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1.  “The Logic of Care” – Parents’ perceptions of the educational process when a child is newly diagnosed with type 1 diabetes 
BMC Pediatrics  2012;12:165.
The number of new cases of type 1 diabetes mellitus (T1DM) has increased substantially in recent years and it is now one of the most common long-term endocrine disorders in childhood. In Sweden the child and family are hospitalised in accordance with the national guidelines for one to two weeks at diagnosis. The purpose of this study was to describe parents’ perceptions of the educational process when their child is newly diagnosed with T1DM.
Qualitative interviews were performed in the south western part of Sweden with ten mothers and eight fathers of children, diagnosed with T1DM, at three to six months after they had received the diagnosis. The interviews were analysed using deductive content analysis and Mol’s philosophical theory.
The results show that almost all parents had experienced the educational process as being satisfactory. However, most parents felt that the teaching needed to be adapted to the individual families and to help them to learn to live with diabetes in their everyday lives. Rather than merely teaching according to a fixed schedule and cramming knowledge, the education should be parent-centered and provide time for grief and shock. There should also be a greater emphasis on why certain things should be done rather than on what should be done. The routines learned at the hospital made the efforts to be good parents managing the child’s disease, and continuing to lead a normal family life, a difficult task.
In order to optimize the educational process for families with children newly diagnosed with T1DM an increased focus on the families’ perceptions might be helpful in that this could lead to further revelations of the educational process thus making it more understandable for the family members involved.
PMCID: PMC3489565  PMID: 23083125
Diabetes education; Children; Parents; Qualitative research; Type 1 diabetes
2.  A multi-disciplinary education process related to the discharging of children from hospital when the child has been diagnosed with type 1 diabetes - a qualitative study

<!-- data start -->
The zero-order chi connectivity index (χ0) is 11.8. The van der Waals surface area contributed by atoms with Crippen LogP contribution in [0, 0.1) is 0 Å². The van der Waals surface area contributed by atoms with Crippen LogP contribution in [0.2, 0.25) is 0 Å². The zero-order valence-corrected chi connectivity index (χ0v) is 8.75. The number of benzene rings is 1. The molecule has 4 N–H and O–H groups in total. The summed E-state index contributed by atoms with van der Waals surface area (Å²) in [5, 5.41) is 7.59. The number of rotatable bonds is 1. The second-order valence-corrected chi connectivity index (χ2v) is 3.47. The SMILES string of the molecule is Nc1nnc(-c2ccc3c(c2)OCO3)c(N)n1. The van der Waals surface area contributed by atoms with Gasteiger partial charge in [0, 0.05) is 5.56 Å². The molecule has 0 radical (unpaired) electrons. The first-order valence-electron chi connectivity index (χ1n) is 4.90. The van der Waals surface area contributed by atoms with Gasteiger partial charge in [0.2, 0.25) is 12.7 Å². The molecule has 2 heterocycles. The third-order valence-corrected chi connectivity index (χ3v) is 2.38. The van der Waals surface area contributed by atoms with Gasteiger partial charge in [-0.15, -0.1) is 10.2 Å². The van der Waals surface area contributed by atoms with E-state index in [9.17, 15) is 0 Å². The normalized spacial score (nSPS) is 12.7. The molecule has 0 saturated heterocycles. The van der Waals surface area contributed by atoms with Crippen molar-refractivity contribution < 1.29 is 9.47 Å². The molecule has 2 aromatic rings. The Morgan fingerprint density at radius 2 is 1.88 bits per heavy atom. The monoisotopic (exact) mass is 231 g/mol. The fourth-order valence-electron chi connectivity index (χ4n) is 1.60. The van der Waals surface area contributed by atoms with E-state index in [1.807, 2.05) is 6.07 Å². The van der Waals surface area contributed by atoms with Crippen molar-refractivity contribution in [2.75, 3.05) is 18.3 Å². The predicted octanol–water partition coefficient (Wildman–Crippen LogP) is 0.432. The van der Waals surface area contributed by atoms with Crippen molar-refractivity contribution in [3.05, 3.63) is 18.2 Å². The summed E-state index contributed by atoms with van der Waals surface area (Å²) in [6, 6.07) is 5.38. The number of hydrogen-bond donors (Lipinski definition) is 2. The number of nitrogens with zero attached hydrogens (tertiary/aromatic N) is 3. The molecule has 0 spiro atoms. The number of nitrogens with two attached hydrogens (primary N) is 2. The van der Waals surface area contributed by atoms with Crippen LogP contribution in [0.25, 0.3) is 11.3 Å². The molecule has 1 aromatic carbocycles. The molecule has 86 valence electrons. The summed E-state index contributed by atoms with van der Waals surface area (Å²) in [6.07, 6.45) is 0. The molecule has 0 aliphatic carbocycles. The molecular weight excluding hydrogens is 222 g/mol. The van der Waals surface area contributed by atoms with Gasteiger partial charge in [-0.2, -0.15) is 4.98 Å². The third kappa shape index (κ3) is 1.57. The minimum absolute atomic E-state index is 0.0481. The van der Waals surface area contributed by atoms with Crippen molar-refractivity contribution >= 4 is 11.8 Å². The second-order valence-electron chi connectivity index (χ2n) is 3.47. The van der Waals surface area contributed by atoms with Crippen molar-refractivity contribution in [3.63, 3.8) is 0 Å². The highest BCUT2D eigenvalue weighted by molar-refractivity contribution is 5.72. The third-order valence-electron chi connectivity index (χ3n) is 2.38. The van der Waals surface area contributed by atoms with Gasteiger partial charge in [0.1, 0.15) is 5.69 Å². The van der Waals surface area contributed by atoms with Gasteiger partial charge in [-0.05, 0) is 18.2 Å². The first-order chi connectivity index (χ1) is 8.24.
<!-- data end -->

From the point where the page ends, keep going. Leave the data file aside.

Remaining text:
BMC Pediatrics  2010;10:36.
Worldwide, insulin-dependent type 1 diabetes is one of the most frequently diagnosed long-term endocrine disorders found in children and the incidences of this diseased is still increasing. In Sweden the routines are, according to national guidelines, when the child is diagnosed with type 1 diabetes, the child and its family remains at the hospital for about two weeks. There is limited knowledge about how a diabetes team handles a child and its family from admission to discharge, therefore the purpose of this study was to seek a deeper understanding of how the diabetes team's parent/child education process works, from admission to discharge, among families with a child newly diagnosed with type 1 diabetes.
Qualitative data collection was used. Four focus-group interviews, with a sample of three diabetes teams from different paediatric hospitals in the south western part of Sweden, were conducted and the data recorded on tape and then analysed using qualitative content analysis.
The results indicate that achieving a status of self-care on the part of the patient is the goal of the diabetes education programme. Part of the programme is aimed at guiding the child and its parents towards self-help through the means of providing them with knowledge of the disease and its treatment to enable the whole family to understand the need for cooperation in the process. To do this requires an understanding, by the diabetes team, of the individualities of the family in order to gain an overall picture.
The results of this study show that the diabetes education programme is specifically designed for each family using the internationally recommended clinical practice guidelines with its specific aims and objectives. Achieving the families' willingness to assist in the self-care of the child care is the goal of the parent education process. To achieve this, the paediatric diabetes specialist nurse and the diabetes specialist paediatrician immediately and deliberately start the process of educating the family using a programme designed to give them the necessary knowledge and skills they will need to manage their child's type 1 diabetes at home.
PMCID: PMC2889941  PMID: 20507611

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